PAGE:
« Smoot-Hawley did not cause, or even significantly deepen, the Great Depression »

I was reading the article « Bring it all back home » on Project-syndicate, denouncing the return of a past error, protectionnism. The author argues among other things :

  • « Monetary tightening was not the only major policy error of the 1930’s; so was a retreat into protectionism, symbolized by the Smoot-Hawley tariff increases at the beginning of that decade. Historians continue to debate the centrality of the Smoot-Hawley law itself, but the subsequent tariff war certainly damaged trade and economic growth, making a bad situation worse. »

It reminds me of what I read in William Bernstein’s brillant book « A Spendid Exchange« , that tariff wars in the 1930s played a very minor role in the economic turmoil of the time.

Let me quote him :

« Between 1929 and 1932, real GDP fell by 17% worlwide, and by 26% in the USA, but most economic historians now believe that only a minuscule part of that huge loss of both world GDP and the USA’s GDP can be ascribed to the tariff wars. »

« A back-of-the-enveloppe calculation show that this must have been true. At time of Smoot-Halley’s passage, trade volume accounted for only 9% of world economic output. Had all international trade been eliminated, and had no domestic use of the previously exported goods been found, world GDP would have fallen by the same amount, 9%. Beteen 1930 and 1933, worldwide trade volume fell off by one-third to one-half. Depending on how the falloff is measured, this computes to 3 to 5% of world GDP, and these losses were partially made up by more expensive domestic goods. Thus the damage done could not possibly have exceeded 1 or 2% of world GDP – nowehere near the 17% falloff seen during the Great Depression. »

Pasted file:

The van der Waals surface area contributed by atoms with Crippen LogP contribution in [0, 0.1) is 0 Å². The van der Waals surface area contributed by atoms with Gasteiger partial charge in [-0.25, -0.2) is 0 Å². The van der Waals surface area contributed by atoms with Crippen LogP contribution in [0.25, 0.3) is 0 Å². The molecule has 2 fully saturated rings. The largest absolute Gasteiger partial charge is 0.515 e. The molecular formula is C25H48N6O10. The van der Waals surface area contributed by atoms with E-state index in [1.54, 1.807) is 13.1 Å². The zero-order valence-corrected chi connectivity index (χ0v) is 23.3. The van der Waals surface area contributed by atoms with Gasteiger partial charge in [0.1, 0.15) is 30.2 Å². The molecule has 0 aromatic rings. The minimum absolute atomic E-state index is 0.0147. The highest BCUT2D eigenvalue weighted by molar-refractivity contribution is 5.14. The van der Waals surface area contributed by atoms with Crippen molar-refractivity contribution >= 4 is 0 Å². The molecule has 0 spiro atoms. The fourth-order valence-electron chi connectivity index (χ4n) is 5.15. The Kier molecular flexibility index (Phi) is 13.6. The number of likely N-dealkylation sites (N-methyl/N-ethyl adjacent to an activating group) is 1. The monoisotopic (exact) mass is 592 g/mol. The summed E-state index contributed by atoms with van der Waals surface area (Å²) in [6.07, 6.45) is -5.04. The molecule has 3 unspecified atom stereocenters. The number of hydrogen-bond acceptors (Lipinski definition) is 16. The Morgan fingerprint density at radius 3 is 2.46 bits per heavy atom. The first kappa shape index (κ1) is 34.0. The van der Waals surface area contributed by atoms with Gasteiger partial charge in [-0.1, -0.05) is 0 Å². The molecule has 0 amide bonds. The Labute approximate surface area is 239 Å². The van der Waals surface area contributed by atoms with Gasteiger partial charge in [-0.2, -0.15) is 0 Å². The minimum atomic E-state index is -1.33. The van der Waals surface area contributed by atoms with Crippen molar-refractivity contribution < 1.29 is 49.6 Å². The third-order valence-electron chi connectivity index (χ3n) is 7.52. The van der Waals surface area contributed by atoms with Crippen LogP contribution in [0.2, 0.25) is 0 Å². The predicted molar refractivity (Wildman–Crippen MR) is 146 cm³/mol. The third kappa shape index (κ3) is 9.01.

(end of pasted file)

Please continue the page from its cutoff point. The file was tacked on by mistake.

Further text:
« Even more impressively, the nations most dependent on trade did not suffer the most damage. For example, in Holland, trade accounted for 17% of GDP and yet its economy contracted by only 8% in those years. By contrast, trade constituted less tan 4% of the US’ GDP, yet its economy contracted by 26% during the Depression. The inescapable conclusion : contrary to public perception, Smoot-Hawley did not cause, or even significantly deepen, the Great Depression. »

« Recently, economic historians have calculated that the tariff wars of the 1930s caused less than half of the falloff in world trade, the rest being due to the Great Depression itself, which decreased demand for trade products. »

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